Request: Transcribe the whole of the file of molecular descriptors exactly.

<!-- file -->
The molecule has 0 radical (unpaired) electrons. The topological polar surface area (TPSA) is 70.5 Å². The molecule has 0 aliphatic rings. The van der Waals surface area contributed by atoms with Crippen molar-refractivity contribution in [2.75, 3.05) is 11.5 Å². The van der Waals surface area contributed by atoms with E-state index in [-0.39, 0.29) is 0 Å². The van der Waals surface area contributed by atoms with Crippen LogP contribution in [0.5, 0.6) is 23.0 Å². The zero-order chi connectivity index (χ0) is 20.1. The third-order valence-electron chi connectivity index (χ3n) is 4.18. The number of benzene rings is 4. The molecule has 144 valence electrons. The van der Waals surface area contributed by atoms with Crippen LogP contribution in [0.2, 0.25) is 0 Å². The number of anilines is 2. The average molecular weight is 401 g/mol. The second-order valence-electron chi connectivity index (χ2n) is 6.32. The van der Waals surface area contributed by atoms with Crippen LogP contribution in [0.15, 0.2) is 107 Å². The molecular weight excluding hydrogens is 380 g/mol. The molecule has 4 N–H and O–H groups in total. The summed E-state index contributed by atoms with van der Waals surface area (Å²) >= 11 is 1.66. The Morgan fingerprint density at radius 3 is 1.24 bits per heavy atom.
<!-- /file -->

The molecule has 0 radical (unpaired) electrons. The topological polar surface area (TPSA) is 70.5 Å². The molecule has 0 aliphatic rings. The van der Waals surface area contributed by atoms with Crippen molar-refractivity contribution in [2.75, 3.05) is 11.5 Å². The van der Waals surface area contributed by atoms with E-state index in [-0.39, 0.29) is 0 Å². The van der Waals surface area contributed by atoms with Crippen LogP contribution in [0.5, 0.6) is 23.0 Å². The zero-order chi connectivity index (χ0) is 20.1. The third-order valence-electron chi connectivity index (χ3n) is 4.18. The number of benzene rings is 4. The molecule has 144 valence electrons. The van der Waals surface area contributed by atoms with Crippen LogP contribution in [0.2, 0.25) is 0 Å². The number of anilines is 2. The average molecular weight is 401 g/mol. The second-order valence-electron chi connectivity index (χ2n) is 6.32. The van der Waals surface area contributed by atoms with Crippen LogP contribution in [0.15, 0.2) is 107 Å². The molecular weight excluding hydrogens is 380 g/mol. The molecule has 4 N–H and O–H groups in total. The summed E-state index contributed by atoms with van der Waals surface area (Å²) >= 11 is 1.66. The Morgan fingerprint density at radius 3 is 1.24 bits per heavy atom.